Robert Griffith | 25 April 2024
Robert Griffith
25 April 2024

 

In Australia and New Zealand, today is ANZAC Day. Every year I am asked the same question by someone: What has ANZAC day got to with God? Perhaps, more accurately: ‘What has ANZAC day got to do with a Christian witness and our engagement with Australian Society?’

This is a complex question because ANZAC Day is a complex event.  It is not simply an occasion to remember those who served and died in war – we have November 11 as a very appropriate occasion for that. It is also a celebration of ‘all things Australian’, like ‘mateship’, ‘courage’, ‘sacrifice’ (never mind that these virtues can be found on all sides of a war as well as outside it).

Implicit in much of the mythology has been the alleged superiority of the Australian soldiers and the inferiority of the enemy or even those of allies (the role of New Zealand is all too often marginalised in Australian discussion of ANZAC, and the British belittled, even though they did the bulk of the fighting and dying).

Concurrent with this has been a tendency to lay the blame for failings almost everywhere but with the Australians, despite the fact that in WWI the Australian army was poorly trained and led, and experienced much higher rates of desertion, imprisonment and general criminality than other forces in the British Empire.  As some more reflective historians have commented, the ANZAC myth has clouded not only public understanding but also professional military assessment of Australian participation and performance in WWI and subsequent wars.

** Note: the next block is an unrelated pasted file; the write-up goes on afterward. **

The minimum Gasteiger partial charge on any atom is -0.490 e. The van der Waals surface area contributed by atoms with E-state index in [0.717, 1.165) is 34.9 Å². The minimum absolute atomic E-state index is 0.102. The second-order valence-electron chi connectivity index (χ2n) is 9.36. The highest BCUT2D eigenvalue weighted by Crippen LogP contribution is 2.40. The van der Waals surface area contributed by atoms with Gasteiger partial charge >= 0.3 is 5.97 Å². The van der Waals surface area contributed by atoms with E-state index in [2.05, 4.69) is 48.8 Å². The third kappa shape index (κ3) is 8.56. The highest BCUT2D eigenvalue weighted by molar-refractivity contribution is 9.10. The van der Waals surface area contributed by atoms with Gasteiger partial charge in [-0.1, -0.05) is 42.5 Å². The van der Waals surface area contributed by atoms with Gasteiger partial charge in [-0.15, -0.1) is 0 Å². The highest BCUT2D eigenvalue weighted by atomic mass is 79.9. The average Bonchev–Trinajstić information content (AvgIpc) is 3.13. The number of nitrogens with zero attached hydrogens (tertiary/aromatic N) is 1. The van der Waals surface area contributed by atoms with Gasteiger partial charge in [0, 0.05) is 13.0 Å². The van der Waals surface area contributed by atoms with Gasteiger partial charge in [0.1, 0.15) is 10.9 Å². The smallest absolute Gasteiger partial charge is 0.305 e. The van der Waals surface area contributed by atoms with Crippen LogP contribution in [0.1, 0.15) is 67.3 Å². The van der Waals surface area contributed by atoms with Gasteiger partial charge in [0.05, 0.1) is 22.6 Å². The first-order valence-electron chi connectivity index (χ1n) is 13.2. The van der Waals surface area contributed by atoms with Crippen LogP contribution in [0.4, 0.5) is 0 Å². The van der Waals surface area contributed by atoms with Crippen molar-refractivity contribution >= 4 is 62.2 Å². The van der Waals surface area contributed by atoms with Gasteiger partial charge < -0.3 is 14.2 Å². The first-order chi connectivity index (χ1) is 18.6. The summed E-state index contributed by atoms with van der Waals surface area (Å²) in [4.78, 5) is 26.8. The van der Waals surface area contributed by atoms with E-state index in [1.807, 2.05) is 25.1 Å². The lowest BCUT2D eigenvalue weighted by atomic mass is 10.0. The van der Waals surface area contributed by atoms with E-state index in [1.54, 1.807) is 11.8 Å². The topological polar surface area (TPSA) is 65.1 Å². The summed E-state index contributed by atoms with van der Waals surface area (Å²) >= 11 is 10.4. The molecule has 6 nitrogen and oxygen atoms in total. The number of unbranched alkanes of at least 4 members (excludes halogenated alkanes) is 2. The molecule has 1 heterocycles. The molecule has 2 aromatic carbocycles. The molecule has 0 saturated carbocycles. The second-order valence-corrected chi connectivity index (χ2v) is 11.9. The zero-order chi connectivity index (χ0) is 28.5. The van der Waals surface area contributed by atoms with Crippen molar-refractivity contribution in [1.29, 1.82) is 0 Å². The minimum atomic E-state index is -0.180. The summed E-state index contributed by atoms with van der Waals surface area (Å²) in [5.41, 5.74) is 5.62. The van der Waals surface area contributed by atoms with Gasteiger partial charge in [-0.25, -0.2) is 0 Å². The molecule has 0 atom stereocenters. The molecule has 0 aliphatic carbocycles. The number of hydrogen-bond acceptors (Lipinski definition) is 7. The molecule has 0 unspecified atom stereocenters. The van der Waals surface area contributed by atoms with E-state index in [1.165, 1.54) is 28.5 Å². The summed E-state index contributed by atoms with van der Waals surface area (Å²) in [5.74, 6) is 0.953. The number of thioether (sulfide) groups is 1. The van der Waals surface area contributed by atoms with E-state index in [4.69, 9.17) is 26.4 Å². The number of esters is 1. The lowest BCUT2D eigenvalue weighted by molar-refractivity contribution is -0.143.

At the popular level, ANZAC Day has become an occasional for crass commercialisation and exploitation like VB’s ‘Lift a Glass’ campaign some years ago. While Woolworth’s unauthorised ‘Fresh in our memories’ unpopular marketing campaign ground to a halt, there are many other attempts to cash in on Anzac Day for commercial gain. Also questionable and contrary to the supposed ethos of remembering military sacrifice is the trend of also every community group wanting to gain from association with the event.

What should Christians do in this ANZAC ‘season’?  This is an individual choice. Clearly for some it will be an emotional time, remembering the suffering and loss of comrades or family members. These people need our support as individuals and as communities of faith.

For chaplains in the military, it may will an opportunity in their official duties to remind people of the consequences that all members of the armed forces face in the event of military action and therefore a time to reflect on their own position.

But there is also a need, perhaps a necessity, for churches to stand up against what can become a national cult, a national idol, and boozy celebration of ‘Being Australian’ (whatever that might be) and an exclusion of those who might not fit that image.  This needs to be done sensitively, given the strong reactions such a stand will arouse.

It also needs to be done honestly, exploring what it is we should be remembering on ANZAC Day: what is our national identity? There needs to be greater integrity in understanding our history.  Most especially, what voice should Christians have in these questions of history, identity, recognition and commemoration of days like this one?

Some food for thought …